Berlin's Film Festival battle for the Golden Bears shaping up

15th February 2008, Comments 0 comments

The Oscars follows a week later and the same movie might take home both honors.

Berlin -- The Berlin Film Festival might be the first major event on the global movie business' calendar for the year with the Oscars hard on its heels a week later.

But it is rare that the Berlinale and the Academy Awards share much in common in selecting movies for their top prizes.

For the most part, the films that do well at the Berlinale, which tends to celebrate edgy and more political cinema, are not the ones that score well at the Academy Awards in Hollywood.

However, this year could be different with US director Paul Thomas Anderson's There Will Be Blood starring Daniel Day-Lewis in the role of the ruthless but charismatic oilman Daniel Plainview emerging as the clear favorite to scoop the Berlinale's top honors.

The Berlinale's gala award ceremony on Saturday will be followed about a week later with Oscar night in Los Angeles with There Will Be Blood having been nominated for eight Academy Awards including Day-Lewis for best actor for his towering performance in the film.

Apart from a successful launch into the European film market, success in Berlin could help to give Anderson's film new momentum in the buildup to the Academy Awards at the end of the month.

While Oscar night glitz is hard to beat, the 58th Berlinale has also scored well in the race among the world's leading film festivals for solid quota of glamour with some of the top stars taking to the red carpet in Berlin.

The Rolling Stones helped to kick off this year's Berlinale a glittering launch with Oscar-winning director Martin Scorsese's concert movie of what is one of the world's greatest pop groups, which was seen by critics more as public relations coup for the festival than cinematic success.

In fact, a large number of the about 400 films from around the world to be shown during the 10-day festival will mark career highlights of what are essentially members of rock royalty.

As a result, music icons such as Neil Young and Patti Smith have been rubbing shoulders in Berlin with actors such as Eric Bana, Penelope Cruz, Ben Kingsley, Daniel Day-Lewis and Bollywood superstar Shah Rukh Khan.

Madonna also whipped up a media storm in Berlin with her directing debut, Filth and Wisdom, a comedy about the dreams of ordinary people and starring Richard E. Grant, but which was not part of the festival's main competition.

Drawing together music and film may have been a major theme of this year's Berlinale but in several of the movies screened it has been cities, gardens and even sparrows that have prominent roles.

A batch of movies has also touched on life in Muslim nations including the struggle for gay rights and the battle of a German women's football team to play in Iran.

But after a disappointing and slow start, the competition for the festival's top honors, the Golden and Silver Bears, has started to tighten as the festival enters its final days with several having emerged as possible favorites for prizes.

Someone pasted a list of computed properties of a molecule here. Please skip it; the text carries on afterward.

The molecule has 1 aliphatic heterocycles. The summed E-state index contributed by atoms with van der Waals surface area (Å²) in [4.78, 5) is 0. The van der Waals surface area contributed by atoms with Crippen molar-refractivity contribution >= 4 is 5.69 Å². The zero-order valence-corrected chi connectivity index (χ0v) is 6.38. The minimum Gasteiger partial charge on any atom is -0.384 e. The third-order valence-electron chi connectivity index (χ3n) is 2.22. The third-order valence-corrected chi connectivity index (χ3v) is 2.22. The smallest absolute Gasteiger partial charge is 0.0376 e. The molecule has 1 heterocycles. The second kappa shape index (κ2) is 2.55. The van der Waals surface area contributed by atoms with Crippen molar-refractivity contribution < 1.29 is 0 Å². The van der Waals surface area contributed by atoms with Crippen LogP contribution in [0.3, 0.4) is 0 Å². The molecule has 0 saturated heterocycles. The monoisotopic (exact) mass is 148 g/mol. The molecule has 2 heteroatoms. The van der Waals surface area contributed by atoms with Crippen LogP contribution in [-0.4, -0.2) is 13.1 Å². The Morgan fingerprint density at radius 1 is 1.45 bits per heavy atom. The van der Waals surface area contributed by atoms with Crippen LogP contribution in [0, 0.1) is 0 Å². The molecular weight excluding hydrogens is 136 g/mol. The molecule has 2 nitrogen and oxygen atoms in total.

This includes British director Mike Leigh's Happy Go Lucky, about a carefree London teacher and Japanese director Yoji Yamada's anti- war story Kabei - Our Mother as well as police political thriller Elite Squad (Tropa Squad) from Jose Padilha, which has been a box office hit in his native Brazil.

But film festival juries are notoriously difficult to predict with Greek-born director Constantin Costa-Gavras and his team having to select from more than 20 movies that have been included in the Berlinale's main competition.

Other movies that have been winning fans at the festival have been German director Doris Doerrie's Cherry Blossoms - Hanami (Kirschbluetten - Hanami), South Korean director Hong Sangsoo's Night and Day (Bam Gua Nat) and young Mexican director Fernando Eimbcke's Lake Tahoe.

Despite some criticism that it failed to shed any new light on the shocking events surrounding the Abu Ghraib prison, Standard Operating Procedure by Oscar-winning documentary filmmaker Errol Morris' detailed examination of the scandal unleashed by photos detailing abuse at the Iraqi jail has also proven popular with many film reviewers at the Berlinale.

But one thing most attending the festival agree: formidable acting performances have been a feature of this year's Berlinale.

This includes not just Day-Lewis but also Penelope Cruz and Ben Kingsley in Elegy about an ageing professor's obsession with a young self-confident woman student and Tilda Swinton who plays an alcoholic in Julia, although the film itself was badly received by reviewers.

Reza Najie performance as a stressed out father trying to keep his family financially afloat in Iranian director Majid Majidi's light poignant comedy The Song of Sparrows (Avaze Gonjeshk-Ha) is likely to have made him also a leading contender as well for a best acting award in Berlin.

With this in mind Costa Gavras and his jury are likely to find itself spoilt for choice in trying to decide who award the top acting honors to from this year's lineup.

DPA with Expatica

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